How is coarctation of the aorta treated?

How is coarctation of the aorta treated?

Twenty years ago, surgery was the only treatment available for aortic coarctation. Surgery is still considered the gold standard, but today treatment options for adults with this condition also include balloon angioplasty, stenting, stent grafting, or hybrid repair (a combination of open surgery and stent grafts). The choice of treatment is based on the individual’s overall health, the size and severity of the coarctation, associated aneurysm or valve disease, and its precise location.

End-to-end anastamosis

An individual who is diagnosed with coarctation of the aorta should be under the care of an experienced congenital heart specialist at a major medical center. A cardiac surgeon experienced in the procedures used to treat this condition is best able to determine the optimal timing and choice of treatment.


When the coarctation is relatively small, the surgeon can remove the narrowed section of aorta and re-join the two ends. This is called an end-to-end anastamosis and is often the best surgical option to treat the condition.

Other surgical options include various types of bypass surgery in which a graft is stitched onto the aorta to divert blood around the area of the defect. In patients with valve disease, a bypass can be performed in combination with a valve repair or replacement procedure.

Coarctation of the Aorta and Endocarditis

If you have had heart surgery or angioplasty to repair a defect, your doctor will prescribe preventive antibiotics for you to take before certain medical procedures for at least 6 months after the repair procedure to reduce the risk of infective endocarditis. Your doctor can provide specific guidelines about when to take antibiotics. According to the American Heart Association, there are insufficient data to make recommendations for continuing preventive antibiotic therapy longer than 6 months.

For more information about endocarditis, visit:

Angioplasty with or without stenting

Angioplasty is another option for treating coarctation of the aorta, and at some medical centers, it is the preferred treatment. The procedure is similar to angioplasty for coronary artery disease: a long, thin tube (a catheter) with a balloon on the end of it is passed into the aorta through the blood vessels, entering at the groin. When the catheter reaches the coarctation, the balloon is inflated to expand the aorta. When the narrowed area is fully expanded, the balloon and the catheter are withdrawn.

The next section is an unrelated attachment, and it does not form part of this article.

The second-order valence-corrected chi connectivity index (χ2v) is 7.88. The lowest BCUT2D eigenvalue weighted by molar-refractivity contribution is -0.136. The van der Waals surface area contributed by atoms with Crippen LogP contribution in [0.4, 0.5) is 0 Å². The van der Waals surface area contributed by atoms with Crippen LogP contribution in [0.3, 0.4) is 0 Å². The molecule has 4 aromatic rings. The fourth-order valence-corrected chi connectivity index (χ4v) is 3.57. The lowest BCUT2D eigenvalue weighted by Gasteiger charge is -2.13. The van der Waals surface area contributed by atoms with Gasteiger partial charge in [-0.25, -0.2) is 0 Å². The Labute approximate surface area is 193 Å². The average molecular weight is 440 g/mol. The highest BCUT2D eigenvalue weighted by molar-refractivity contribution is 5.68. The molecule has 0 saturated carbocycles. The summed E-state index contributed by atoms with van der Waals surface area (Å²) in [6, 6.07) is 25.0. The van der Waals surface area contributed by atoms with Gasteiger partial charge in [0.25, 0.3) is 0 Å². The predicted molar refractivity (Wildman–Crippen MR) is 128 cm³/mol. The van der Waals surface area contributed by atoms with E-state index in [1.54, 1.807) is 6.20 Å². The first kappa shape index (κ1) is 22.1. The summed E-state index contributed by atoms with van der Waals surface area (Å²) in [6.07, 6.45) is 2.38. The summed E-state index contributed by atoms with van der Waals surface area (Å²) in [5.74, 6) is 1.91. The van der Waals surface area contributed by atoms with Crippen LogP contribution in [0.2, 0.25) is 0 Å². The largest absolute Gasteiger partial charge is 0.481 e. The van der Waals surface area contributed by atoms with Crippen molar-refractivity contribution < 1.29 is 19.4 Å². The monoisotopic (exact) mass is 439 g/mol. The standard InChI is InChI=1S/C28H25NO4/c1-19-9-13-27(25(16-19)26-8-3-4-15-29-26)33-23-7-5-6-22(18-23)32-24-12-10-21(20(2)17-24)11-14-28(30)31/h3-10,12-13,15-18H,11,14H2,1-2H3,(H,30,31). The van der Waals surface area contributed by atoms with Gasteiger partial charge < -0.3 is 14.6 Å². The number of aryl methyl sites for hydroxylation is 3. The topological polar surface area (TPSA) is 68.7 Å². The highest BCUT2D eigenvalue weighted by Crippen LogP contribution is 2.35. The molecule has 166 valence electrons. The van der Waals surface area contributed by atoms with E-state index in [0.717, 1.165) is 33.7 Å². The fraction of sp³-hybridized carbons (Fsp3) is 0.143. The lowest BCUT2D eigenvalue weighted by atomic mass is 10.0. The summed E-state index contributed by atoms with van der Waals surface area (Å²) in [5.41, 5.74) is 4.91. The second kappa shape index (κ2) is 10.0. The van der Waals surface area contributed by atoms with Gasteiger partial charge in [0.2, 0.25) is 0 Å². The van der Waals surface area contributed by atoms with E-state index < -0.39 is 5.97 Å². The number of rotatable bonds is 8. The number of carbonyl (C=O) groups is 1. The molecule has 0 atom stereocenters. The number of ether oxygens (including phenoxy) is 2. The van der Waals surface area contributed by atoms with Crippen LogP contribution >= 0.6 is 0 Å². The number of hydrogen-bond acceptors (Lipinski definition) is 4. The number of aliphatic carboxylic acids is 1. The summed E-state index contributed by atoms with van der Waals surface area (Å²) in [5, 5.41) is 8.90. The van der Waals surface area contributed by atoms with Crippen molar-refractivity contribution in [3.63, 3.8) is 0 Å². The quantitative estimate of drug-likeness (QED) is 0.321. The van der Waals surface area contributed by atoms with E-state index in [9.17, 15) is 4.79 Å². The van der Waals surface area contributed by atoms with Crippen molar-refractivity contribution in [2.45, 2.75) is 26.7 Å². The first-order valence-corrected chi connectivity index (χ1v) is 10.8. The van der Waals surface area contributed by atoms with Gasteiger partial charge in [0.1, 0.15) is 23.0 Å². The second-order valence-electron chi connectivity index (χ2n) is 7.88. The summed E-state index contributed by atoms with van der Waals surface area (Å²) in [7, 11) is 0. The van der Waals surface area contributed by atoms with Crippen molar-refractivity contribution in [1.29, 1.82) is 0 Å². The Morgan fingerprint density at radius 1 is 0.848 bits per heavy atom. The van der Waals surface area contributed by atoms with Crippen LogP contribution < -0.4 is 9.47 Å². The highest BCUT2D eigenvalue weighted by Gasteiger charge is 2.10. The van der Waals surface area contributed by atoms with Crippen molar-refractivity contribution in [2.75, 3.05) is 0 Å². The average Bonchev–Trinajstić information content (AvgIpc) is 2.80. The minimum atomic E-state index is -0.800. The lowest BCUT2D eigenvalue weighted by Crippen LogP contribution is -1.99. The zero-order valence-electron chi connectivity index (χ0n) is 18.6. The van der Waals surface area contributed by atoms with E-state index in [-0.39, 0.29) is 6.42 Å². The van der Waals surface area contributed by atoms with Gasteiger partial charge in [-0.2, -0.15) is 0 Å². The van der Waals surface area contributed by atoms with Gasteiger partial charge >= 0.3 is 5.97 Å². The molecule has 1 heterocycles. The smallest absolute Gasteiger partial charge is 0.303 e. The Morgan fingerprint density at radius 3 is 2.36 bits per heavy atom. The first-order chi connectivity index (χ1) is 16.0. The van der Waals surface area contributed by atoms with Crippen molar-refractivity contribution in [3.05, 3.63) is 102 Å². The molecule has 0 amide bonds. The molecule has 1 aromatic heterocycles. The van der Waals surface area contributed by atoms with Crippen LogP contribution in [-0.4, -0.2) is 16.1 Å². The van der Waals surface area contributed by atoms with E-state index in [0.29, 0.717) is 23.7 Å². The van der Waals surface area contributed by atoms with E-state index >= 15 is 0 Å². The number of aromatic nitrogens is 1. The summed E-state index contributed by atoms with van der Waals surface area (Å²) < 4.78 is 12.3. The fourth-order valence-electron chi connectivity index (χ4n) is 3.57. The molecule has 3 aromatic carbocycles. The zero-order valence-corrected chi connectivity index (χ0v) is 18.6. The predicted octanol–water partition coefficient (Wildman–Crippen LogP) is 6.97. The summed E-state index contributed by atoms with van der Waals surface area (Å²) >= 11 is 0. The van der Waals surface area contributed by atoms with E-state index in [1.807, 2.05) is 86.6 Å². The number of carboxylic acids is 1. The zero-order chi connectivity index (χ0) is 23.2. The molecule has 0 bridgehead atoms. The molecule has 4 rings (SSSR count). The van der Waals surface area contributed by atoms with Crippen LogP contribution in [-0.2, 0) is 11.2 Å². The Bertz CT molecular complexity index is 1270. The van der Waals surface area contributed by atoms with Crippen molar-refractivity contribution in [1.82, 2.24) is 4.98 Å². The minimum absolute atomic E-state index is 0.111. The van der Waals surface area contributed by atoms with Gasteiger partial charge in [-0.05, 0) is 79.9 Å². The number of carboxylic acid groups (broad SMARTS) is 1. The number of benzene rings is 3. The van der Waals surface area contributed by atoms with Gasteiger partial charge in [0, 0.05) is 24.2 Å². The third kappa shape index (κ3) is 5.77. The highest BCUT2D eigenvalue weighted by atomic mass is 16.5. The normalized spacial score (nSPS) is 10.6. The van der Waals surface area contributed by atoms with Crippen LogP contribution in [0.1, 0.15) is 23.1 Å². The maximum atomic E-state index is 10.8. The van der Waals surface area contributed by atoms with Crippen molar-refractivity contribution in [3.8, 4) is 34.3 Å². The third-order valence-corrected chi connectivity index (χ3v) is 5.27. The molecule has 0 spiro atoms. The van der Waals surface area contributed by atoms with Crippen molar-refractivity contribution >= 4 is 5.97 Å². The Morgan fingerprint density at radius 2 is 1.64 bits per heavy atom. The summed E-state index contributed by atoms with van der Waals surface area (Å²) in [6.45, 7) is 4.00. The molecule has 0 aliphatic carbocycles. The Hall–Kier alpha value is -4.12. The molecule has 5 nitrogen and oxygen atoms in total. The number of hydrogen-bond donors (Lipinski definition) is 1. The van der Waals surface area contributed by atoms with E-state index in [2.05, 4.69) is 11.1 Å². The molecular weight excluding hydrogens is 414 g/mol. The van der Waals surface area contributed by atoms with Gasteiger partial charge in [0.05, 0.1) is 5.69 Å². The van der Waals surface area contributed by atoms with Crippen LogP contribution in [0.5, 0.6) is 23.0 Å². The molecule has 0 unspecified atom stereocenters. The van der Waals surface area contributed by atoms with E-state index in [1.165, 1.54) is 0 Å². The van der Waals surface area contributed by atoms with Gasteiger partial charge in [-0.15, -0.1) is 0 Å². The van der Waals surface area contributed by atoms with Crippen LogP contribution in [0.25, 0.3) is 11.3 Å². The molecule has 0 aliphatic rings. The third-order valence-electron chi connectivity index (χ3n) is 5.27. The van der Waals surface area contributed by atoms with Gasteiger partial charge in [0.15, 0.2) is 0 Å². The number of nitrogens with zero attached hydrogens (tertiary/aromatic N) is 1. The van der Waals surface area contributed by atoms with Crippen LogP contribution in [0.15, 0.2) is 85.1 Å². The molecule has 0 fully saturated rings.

A small metal mesh tube called a stent may be placed at the site of the coarctation to keep the aorta open after the balloon is removed. The current trend is to recommend stenting in cases of severe, long areas of coarctation and in cases when differences in blood pressure persist after angioplasty alone. Stenting appears to lower the risk for aneurysm formation and rupture of the aorta compared with balloon angioplasty alone.

When the coarctation has an associated aneurysm, the repair should be performed with a stent graft (a cloth covered stent).

Recurring Coarctation

Following treatment for coarctation of the aorta, the late complications include recurrence of the coarctation (narrowed again), aneurysm (ballooning of the vessel), or pseudoaneurysm (a contained leak within the aorta wall).After surgical treatment, the risk of recurrence is between 5 and 10 percent. After angioplasty or stenting, the risk of recurrence is between 11 and 15 percent. However, long-term data on outcomes, risks and complications associated with angioplasty and stenting are not yet available.In the event that any late complications occur, evaluation and treatment at an experienced Aorta Center - that provides all types of treatments from stenting to redo surgery - is critical to achieving the best outcomes.

Follow-up Care

People who have undergone treatment for coarctation of the aorta should be under the ongoing care of a congenital heart disease specialist. Regular visits that include measurements of blood pressure and a clinical exam will be required every year. In addition, Doppler ultrasound and MRI tests should be performed at regular intervals, usually every two to five years.People who have normal blood pressure after treatment likely will have no activity limitations. Individuals who continue to have high blood pressure may be advised to avoid certain strenuous activities or sports.